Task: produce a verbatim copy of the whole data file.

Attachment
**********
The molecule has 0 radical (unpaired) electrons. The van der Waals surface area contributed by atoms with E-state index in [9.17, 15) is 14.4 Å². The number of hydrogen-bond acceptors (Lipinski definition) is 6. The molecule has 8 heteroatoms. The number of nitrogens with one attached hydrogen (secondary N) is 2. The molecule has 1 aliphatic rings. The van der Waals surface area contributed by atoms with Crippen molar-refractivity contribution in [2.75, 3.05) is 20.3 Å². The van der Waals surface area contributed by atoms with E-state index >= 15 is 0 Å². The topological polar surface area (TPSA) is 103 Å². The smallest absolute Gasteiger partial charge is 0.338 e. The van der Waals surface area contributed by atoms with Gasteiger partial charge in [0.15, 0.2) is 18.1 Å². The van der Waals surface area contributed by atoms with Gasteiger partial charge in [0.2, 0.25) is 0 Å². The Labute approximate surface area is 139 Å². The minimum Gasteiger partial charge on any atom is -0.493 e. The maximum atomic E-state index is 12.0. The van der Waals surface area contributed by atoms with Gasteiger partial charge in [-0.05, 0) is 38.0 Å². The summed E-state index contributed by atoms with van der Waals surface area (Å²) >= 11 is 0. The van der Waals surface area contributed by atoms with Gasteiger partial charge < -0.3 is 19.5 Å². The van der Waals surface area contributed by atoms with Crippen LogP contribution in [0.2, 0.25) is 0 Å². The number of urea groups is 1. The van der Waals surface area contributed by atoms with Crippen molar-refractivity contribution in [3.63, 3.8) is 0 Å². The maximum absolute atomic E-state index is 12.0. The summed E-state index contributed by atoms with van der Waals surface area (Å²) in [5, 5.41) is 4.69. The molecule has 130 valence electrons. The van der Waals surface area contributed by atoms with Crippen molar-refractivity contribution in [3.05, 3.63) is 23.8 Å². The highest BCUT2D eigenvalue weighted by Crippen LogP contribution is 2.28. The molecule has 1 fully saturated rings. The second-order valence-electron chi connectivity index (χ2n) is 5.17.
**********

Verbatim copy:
The molecule has 0 radical (unpaired) electrons. The van der Waals surface area contributed by atoms with E-state index in [9.17, 15) is 14.4 Å². The number of hydrogen-bond acceptors (Lipinski definition) is 6. The molecule has 8 heteroatoms. The number of nitrogens with one attached hydrogen (secondary N) is 2. The molecule has 1 aliphatic rings. The van der Waals surface area contributed by atoms with Crippen molar-refractivity contribution in [2.75, 3.05) is 20.3 Å². The van der Waals surface area contributed by atoms with E-state index >= 15 is 0 Å². The topological polar surface area (TPSA) is 103 Å². The smallest absolute Gasteiger partial charge is 0.338 e. The van der Waals surface area contributed by atoms with Gasteiger partial charge in [0.15, 0.2) is 18.1 Å². The van der Waals surface area contributed by atoms with Gasteiger partial charge in [0.2, 0.25) is 0 Å². The Labute approximate surface area is 139 Å². The minimum Gasteiger partial charge on any atom is -0.493 e. The maximum atomic E-state index is 12.0. The van der Waals surface area contributed by atoms with Gasteiger partial charge in [-0.05, 0) is 38.0 Å². The summed E-state index contributed by atoms with van der Waals surface area (Å²) >= 11 is 0. The van der Waals surface area contributed by atoms with Gasteiger partial charge < -0.3 is 19.5 Å². The van der Waals surface area contributed by atoms with Crippen LogP contribution in [0.2, 0.25) is 0 Å². The number of urea groups is 1. The van der Waals surface area contributed by atoms with Crippen molar-refractivity contribution in [3.63, 3.8) is 0 Å². The maximum absolute atomic E-state index is 12.0. The summed E-state index contributed by atoms with van der Waals surface area (Å²) in [5, 5.41) is 4.69. The molecule has 130 valence electrons. The van der Waals surface area contributed by atoms with Crippen molar-refractivity contribution in [3.05, 3.63) is 23.8 Å². The highest BCUT2D eigenvalue weighted by Crippen LogP contribution is 2.28. The molecule has 1 fully saturated rings. The second-order valence-electron chi connectivity index (χ2n) is 5.17.